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IT Amendment Rules 2023

Context

  • The emergence of social media has given rise to a new misinformation issue that calls for specific measures to be taken to address it.
  • A fact-checking unit to identify fake, false, or misleading online content related to the government has been added to the IT (Intermediary Guidelines and Digital Media Ethics Code) Amendment Rules, 2023. However, the new provisions have raised questions about the Union government’s involvement in regulating the content online.

Relevance:

GS Paper-2: Government Policies and Interventions for Development in various sectors and Issues arising out of their Design and Implementation

Mains Question

Examine critically how the 2023 IT (Intermediary Guidelines and Digital Media Ethics Code) Amendment Rules will affect press freedom, free speech, and the relationship between the government and the media.


What amendment is being debated?

  • The 2023 amendment gives MeitY the authority to alert the Central Government’s fact-checking unit, which will identify fake, false, or misleading online content pertaining to any of the Central Government’s businesses.
  • Users are cautioned not to host, display, upload, modify, publish, transmit, store, update, or share information about any activity of the Central Government that has been flagged by the fact-checking unit as being fake, false, or misleading by social media intermediaries (such as Facebook and Twitter) and telecom service providers.The social media intermediaries may lose their “safe harbour” immunity if this rule is broken.

Issues with Fact-Checking Unit

  • The Role of the Government as a Regulating Entity: The inclusion of the fact-checking unit in the IT Amendment Rules raises questions about the government’s capacity to act as a regulating entity.
    • The government’s authority to label information as “fake” or “false” could be abused to block media organisations from investigating or scrutinising it.
  • Abuse of Power: The fact-checking unit’s authority could be abused to suppress free speech and expression.
    • Takedown orders issued by the government for critical commentary or opinion on social media platforms can be interpreted as an effort to silence dissenting viewpoints.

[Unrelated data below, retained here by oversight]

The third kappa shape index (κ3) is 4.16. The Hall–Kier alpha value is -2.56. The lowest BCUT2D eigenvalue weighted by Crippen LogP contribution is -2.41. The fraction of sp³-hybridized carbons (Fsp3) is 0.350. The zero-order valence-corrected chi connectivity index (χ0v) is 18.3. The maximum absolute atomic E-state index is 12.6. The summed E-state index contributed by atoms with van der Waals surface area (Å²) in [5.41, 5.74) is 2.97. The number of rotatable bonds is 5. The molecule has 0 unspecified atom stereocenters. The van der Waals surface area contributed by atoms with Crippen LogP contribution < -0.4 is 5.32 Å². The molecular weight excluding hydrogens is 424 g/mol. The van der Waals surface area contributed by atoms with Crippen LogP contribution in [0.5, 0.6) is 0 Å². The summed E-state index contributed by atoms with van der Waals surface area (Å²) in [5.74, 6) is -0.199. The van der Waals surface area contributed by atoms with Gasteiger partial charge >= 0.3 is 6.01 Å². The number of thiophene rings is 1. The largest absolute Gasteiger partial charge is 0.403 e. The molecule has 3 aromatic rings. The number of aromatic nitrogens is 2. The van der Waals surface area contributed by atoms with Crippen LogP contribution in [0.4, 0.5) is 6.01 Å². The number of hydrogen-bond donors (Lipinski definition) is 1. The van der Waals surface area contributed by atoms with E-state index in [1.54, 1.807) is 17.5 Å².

• Judicial Oversight: o Without a right of appeal or judicial oversight, the government cannot sit on judgement.
    • A fair and impartial system is required to prevent abuse of the fact-checking unit’s authority.
  • Threat to Free Speech and Expression: The Union government wants to have a “chilling effect” on the freedom of speech and expression on online platforms by threatening to take away a platform’s immunity for content that has been reported by a government agency.
    • The freedom of citizens to access information and express their opinions may be significantly harmed by this.

The Impact on Press Freedom:

  • A Constitutional Guarantee: Article 19 of the Indian Constitution, which also protects the right of the public to free speech, guarantees the freedom of the press.
  • This right has served as the cornerstone of a democratic society that values transparency and accountability.
  • The Need for Arm’s Length Relationship: o The media plays a crucial role in informing the public, and its freedom to report without fear of censorship or intimidation is crucial. o The relationship between the government and the media should be kept at arm’s length to ensure the media has enough freedom.
  • The Dangers of Draconian Censorship: o The government’s authority to define “false” or “fake” news and to take action against platforms that publish it can amount to draconian censorship. o In effect, the government has granted itself absolute power to determine what is fake or not in respect of its own work and order takedown. o All of this violates the principles of natural justice and is equivalent to censorship.

Contravention with Existing Guidelines:

These notified amendments could violate Section 69A of the IT Act, 2000, which outlines the process for issuing takedown orders; they also violate Shreya Singhal v. Union of India (2015), a ruling with specific instructions for blocking content; and any circumvention of existing guidelines could result in censorship and restrictions on the freedom of speech and expression.

The need for consultations:

  • After withdrawing the earlier draught amendments it had released in January 2023, MeitY announced the IT Amendment Rules, 2023 without conducting the meaningful consultations it had promised.
  • The lack of consultation is concerning, and the government should consult with media organisations and press bodies before making any significant changes.
  • The earlier draught amendments gave the Press Information Bureau broad authority, which was criticised by media organisations across the nation.

Conclusion

  • The Union government’s role in policing online content has been questioned in light of the IT Amendment Rules, 2023.
  • The fact-check unit’s broad authority to determine what information about central government affairs is true or false and to order takedown has been deemed unacceptable and problematic.
  • In addition, there has been concern about the fact that media organisations and press bodies have not been consulted.
  • To make sure that press freedom and free speech are not compromised, the government should review the provisions in the IT Amendment Rules, 2023, and engage in meaningful consultations with all stakeholders.

March 2024
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